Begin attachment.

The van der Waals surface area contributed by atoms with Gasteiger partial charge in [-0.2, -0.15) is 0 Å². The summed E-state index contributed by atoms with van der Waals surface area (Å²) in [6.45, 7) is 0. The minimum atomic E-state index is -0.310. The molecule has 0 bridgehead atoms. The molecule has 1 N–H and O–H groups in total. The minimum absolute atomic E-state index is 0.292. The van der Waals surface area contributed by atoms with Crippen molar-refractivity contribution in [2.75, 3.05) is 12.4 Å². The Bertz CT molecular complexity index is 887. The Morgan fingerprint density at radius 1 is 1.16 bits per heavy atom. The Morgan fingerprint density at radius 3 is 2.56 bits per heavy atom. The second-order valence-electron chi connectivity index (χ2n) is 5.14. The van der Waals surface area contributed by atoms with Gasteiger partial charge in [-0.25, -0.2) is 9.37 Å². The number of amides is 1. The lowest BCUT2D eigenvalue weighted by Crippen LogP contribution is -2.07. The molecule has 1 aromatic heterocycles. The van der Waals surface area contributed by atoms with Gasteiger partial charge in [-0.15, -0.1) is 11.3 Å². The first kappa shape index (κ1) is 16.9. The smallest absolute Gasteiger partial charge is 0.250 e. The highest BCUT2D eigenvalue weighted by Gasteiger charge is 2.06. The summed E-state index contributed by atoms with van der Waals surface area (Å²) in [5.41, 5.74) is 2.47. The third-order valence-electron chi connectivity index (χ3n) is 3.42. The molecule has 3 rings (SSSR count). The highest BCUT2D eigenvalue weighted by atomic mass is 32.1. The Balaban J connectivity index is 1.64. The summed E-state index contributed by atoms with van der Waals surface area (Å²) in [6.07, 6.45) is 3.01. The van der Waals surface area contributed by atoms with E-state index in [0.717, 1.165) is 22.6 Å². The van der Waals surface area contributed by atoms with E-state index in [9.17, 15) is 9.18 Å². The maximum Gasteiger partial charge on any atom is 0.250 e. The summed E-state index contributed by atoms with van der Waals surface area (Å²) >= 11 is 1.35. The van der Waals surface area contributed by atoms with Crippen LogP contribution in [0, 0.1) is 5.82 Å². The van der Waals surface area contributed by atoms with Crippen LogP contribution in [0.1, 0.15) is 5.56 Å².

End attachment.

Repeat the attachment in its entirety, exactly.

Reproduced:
The van der Waals surface area contributed by atoms with Gasteiger partial charge in [-0.2, -0.15) is 0 Å². The summed E-state index contributed by atoms with van der Waals surface area (Å²) in [6.45, 7) is 0. The minimum atomic E-state index is -0.310. The molecule has 0 bridgehead atoms. The molecule has 1 N–H and O–H groups in total. The minimum absolute atomic E-state index is 0.292. The van der Waals surface area contributed by atoms with Crippen molar-refractivity contribution in [2.75, 3.05) is 12.4 Å². The Bertz CT molecular complexity index is 887. The Morgan fingerprint density at radius 1 is 1.16 bits per heavy atom. The Morgan fingerprint density at radius 3 is 2.56 bits per heavy atom. The second-order valence-electron chi connectivity index (χ2n) is 5.14. The van der Waals surface area contributed by atoms with Gasteiger partial charge in [-0.25, -0.2) is 9.37 Å². The number of amides is 1. The lowest BCUT2D eigenvalue weighted by Crippen LogP contribution is -2.07. The molecule has 1 aromatic heterocycles. The van der Waals surface area contributed by atoms with Gasteiger partial charge in [-0.15, -0.1) is 11.3 Å². The first kappa shape index (κ1) is 16.9. The smallest absolute Gasteiger partial charge is 0.250 e. The highest BCUT2D eigenvalue weighted by Gasteiger charge is 2.06. The summed E-state index contributed by atoms with van der Waals surface area (Å²) in [5.41, 5.74) is 2.47. The third-order valence-electron chi connectivity index (χ3n) is 3.42. The molecule has 3 rings (SSSR count). The highest BCUT2D eigenvalue weighted by atomic mass is 32.1. The Balaban J connectivity index is 1.64. The summed E-state index contributed by atoms with van der Waals surface area (Å²) in [6.07, 6.45) is 3.01. The van der Waals surface area contributed by atoms with E-state index in [0.717, 1.165) is 22.6 Å². The van der Waals surface area contributed by atoms with E-state index in [9.17, 15) is 9.18 Å². The maximum Gasteiger partial charge on any atom is 0.250 e. The summed E-state index contributed by atoms with van der Waals surface area (Å²) >= 11 is 1.35. The van der Waals surface area contributed by atoms with Crippen LogP contribution in [0, 0.1) is 5.82 Å². The van der Waals surface area contributed by atoms with Crippen LogP contribution in [0.1, 0.15) is 5.56 Å².